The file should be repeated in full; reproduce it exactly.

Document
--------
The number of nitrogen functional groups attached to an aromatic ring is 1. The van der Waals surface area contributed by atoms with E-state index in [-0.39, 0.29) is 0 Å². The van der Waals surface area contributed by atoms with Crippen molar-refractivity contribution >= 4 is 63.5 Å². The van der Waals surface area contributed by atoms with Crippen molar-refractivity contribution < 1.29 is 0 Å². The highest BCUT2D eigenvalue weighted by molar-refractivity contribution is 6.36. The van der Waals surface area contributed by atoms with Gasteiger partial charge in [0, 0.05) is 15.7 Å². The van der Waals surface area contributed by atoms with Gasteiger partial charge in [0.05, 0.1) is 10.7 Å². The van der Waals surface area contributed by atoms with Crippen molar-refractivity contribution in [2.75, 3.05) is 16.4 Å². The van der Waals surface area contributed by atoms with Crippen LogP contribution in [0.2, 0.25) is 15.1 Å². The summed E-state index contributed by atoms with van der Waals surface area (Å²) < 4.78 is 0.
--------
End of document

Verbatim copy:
The number of nitrogen functional groups attached to an aromatic ring is 1. The van der Waals surface area contributed by atoms with E-state index in [-0.39, 0.29) is 0 Å². The van der Waals surface area contributed by atoms with Crippen molar-refractivity contribution >= 4 is 63.5 Å². The van der Waals surface area contributed by atoms with Crippen molar-refractivity contribution < 1.29 is 0 Å². The highest BCUT2D eigenvalue weighted by molar-refractivity contribution is 6.36. The van der Waals surface area contributed by atoms with Gasteiger partial charge in [0, 0.05) is 15.7 Å². The van der Waals surface area contributed by atoms with Gasteiger partial charge in [0.05, 0.1) is 10.7 Å². The van der Waals surface area contributed by atoms with Crippen molar-refractivity contribution in [2.75, 3.05) is 16.4 Å². The van der Waals surface area contributed by atoms with Crippen LogP contribution in [0.2, 0.25) is 15.1 Å². The summed E-state index contributed by atoms with van der Waals surface area (Å²) < 4.78 is 0.